Rae Armantrout was born in 1947 in Vallejo near San Francisco. While she was studying in Berkeley and San Francisco she was very active on the literary scene from which the group of “Language Poets” emerged. She participated in the establishment of many different cultural projects in the California Bay Area, and she has been teaching literature and writing for more than 20 years at the University of California, San Diego.
The “Language Poets” are considered to be the most prominent group of American post-modern poets, with Armantrout as their most lyric representative. Her poems deal with the phrasal nature of the symbolic system of language, which she encounters with cautious suspicion because it reproduces and confirms a morally dubious reality. “I think that if I didn’t write against norms, I wouldn’t be writing”, says Armantrout, who also describes her work as a “focus on the interventions of capitalism into consciousness”. At the same time the poet scrutinises her own language and thereby performs a deconstructive process. In her short and meticulously combined poems she mixes different levels of language, alienates quotations, stages provocative coincidences as well as linguistic accidents, and composes very obvious punchlines. As a result of this style, her texts are jolty, heterogeneous and opaque. The surprising changes in the short lines of the poems, which are written in everyday speech, also inhibit the readibility and lead to a challenging ambiguity. Her first volume of poems “Extremities” (1978) has so far been followed up by seven further collections concerned with the construction of femininity and the question of beauty, and the themes of time and memory. In 1998 her prose memoir “True”, which demonstrates Armantrout’s narrative talent, was published. In “Veil” (2001) new poems are combined with poems from previous collections such as “The Invention of Hunger” (1979), “Precedence” (1985), “Made to Seem” (1995) and “The Pretext” (2001).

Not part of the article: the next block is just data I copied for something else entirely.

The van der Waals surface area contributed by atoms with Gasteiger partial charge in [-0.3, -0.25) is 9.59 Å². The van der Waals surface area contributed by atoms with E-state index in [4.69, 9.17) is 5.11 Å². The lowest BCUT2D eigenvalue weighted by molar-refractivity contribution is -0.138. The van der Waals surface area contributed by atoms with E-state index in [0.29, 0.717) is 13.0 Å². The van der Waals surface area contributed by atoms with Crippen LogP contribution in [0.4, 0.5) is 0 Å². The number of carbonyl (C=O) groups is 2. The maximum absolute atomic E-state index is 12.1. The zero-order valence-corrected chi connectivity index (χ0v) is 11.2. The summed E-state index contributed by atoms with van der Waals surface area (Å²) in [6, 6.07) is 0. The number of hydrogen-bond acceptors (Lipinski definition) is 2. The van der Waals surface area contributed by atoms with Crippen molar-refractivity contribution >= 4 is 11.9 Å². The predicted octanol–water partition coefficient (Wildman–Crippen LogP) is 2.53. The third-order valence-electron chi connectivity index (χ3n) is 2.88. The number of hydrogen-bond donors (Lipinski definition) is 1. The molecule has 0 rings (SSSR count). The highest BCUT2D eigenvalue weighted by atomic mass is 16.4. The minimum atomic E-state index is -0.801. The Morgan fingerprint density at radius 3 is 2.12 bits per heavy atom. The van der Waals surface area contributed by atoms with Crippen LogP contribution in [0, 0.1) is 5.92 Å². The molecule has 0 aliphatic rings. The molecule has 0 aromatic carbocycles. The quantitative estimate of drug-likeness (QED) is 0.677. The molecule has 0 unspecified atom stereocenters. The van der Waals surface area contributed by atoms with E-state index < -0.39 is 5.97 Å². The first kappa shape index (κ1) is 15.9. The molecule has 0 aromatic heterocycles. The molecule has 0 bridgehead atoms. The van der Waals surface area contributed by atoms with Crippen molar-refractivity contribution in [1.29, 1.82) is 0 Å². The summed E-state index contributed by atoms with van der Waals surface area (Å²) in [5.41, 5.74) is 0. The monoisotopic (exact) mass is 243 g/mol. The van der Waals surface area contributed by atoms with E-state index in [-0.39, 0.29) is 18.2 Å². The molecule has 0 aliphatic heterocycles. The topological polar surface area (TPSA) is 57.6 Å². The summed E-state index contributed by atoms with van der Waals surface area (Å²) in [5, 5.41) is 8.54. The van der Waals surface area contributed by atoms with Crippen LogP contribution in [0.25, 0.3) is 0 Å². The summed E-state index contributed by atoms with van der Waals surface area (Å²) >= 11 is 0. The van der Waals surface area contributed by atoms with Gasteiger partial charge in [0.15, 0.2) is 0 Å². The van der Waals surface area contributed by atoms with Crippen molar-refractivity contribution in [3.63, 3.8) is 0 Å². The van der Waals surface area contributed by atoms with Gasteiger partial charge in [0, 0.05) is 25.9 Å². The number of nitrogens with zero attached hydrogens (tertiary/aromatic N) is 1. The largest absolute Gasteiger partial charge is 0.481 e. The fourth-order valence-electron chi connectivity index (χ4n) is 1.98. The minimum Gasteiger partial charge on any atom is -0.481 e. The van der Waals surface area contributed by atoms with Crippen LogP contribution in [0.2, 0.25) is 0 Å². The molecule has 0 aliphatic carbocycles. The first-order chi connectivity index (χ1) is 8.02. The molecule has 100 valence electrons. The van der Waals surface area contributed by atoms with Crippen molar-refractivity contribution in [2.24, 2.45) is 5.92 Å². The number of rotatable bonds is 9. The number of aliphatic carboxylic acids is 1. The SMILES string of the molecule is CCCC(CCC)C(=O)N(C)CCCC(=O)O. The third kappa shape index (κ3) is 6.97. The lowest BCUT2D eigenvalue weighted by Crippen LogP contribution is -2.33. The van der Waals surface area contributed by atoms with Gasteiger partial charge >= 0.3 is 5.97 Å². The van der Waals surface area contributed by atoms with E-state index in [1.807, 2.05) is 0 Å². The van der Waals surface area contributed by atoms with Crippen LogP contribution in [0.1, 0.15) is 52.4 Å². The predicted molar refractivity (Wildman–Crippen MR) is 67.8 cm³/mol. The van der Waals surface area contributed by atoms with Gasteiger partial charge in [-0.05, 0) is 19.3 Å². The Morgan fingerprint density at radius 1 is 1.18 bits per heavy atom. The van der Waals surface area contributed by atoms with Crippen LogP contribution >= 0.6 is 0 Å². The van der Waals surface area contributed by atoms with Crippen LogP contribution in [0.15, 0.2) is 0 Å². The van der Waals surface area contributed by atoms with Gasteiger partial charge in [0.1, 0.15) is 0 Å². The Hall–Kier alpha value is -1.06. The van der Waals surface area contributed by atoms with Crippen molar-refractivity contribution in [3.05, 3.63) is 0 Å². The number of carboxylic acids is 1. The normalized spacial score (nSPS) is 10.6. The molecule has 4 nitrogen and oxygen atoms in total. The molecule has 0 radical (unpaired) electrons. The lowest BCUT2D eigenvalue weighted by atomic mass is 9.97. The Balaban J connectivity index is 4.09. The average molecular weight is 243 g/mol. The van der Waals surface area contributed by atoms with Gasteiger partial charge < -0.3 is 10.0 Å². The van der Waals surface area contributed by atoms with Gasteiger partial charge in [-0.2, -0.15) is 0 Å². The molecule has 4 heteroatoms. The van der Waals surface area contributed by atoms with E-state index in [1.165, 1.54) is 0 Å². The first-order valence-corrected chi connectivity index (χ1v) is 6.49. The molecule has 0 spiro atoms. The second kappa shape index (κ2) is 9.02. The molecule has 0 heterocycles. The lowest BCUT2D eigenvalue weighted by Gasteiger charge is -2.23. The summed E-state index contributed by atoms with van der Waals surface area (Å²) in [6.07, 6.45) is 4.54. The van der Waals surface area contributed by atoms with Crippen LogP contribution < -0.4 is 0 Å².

Armantrout has been awarded the Fund for Poetry Award twice. She was given a California Arts Council Fellowship and was Writer in Residence at Bard College, and at the California College of Arts and Crafts, Oakland. Her poems have been published in numerous anthologies including: “Best American Poetry” in the years 1989, 2001 and 2002, “Postmodern American Poetry: A Norton Anthology” (1994) and “Poems for the Millennium” (1998).
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